• Analyze data to support the claim that Newton's second law of motion describes the mathematical relationship among the net force on a macroscopic object, its mass, and its acceleration. (Grades 9 - 12) Details... View more aligned curriculum... Do you agree with this alignment?
  • Solve real-world and mathematical problems involving the four operations with rational numbers. (Grade 7) Details... View more aligned curriculum... Do you agree with this alignment?
  • Construct and interpret scatter plots for bivariate measurement data to investigate patterns of association between two quantities. Describe patterns such as clustering, outliers, positive or negative association, linear association, and nonlinear association. (Grade 8) Details... View more aligned curriculum... Do you agree with this alignment?
  • Use units as a way to understand problems and to guide the solution of multi-step problems; choose and interpret units consistently in formulas; choose and interpret the scale and the origin in graphs and data displays. (Grades 9 - 12) Details... View more aligned curriculum... Do you agree with this alignment?
  • Represent data on two quantitative variables on a scatter plot, and describe how the variables are related. (Grades 9 - 12) Details... View more aligned curriculum... Do you agree with this alignment?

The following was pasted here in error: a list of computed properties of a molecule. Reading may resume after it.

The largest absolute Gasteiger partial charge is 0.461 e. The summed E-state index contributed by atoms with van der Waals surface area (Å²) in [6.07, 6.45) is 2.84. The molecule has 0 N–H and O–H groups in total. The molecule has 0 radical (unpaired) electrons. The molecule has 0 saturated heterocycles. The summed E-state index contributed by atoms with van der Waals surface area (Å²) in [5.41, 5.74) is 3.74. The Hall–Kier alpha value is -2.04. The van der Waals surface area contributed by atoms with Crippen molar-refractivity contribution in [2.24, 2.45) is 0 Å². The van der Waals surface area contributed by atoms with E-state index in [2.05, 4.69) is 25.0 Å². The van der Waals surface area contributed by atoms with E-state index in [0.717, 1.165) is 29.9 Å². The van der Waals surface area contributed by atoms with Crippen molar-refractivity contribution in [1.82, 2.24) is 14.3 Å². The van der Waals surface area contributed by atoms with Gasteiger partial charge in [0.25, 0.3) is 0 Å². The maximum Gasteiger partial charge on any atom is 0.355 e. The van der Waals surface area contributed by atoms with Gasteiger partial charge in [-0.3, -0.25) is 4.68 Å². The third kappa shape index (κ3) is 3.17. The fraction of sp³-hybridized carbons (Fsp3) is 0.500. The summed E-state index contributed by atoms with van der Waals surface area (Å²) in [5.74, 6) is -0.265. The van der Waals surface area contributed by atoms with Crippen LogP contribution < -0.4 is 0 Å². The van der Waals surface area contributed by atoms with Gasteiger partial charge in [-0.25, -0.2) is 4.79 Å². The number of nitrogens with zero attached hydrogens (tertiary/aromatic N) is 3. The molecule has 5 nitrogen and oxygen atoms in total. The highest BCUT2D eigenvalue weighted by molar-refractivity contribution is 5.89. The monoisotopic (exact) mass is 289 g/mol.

• Interpret expressions that represent a quantity in terms of its context (Grades 9 - 12) Details... View more aligned curriculum... Do you agree with this alignment?
  • Students will develop an understanding of the relationships among technologies and the connections between technology and other fields of study. (Grades K - 12) Details... View more aligned curriculum... Do you agree with this alignment?
  • Students will develop an understanding of the effects of technology on the environment. (Grades K - 12) Details... View more aligned curriculum... Do you agree with this alignment?
  • Students will develop an understanding of the role of society in the development and use of technology. (Grades K - 12) Details... View more aligned curriculum... Do you agree with this alignment?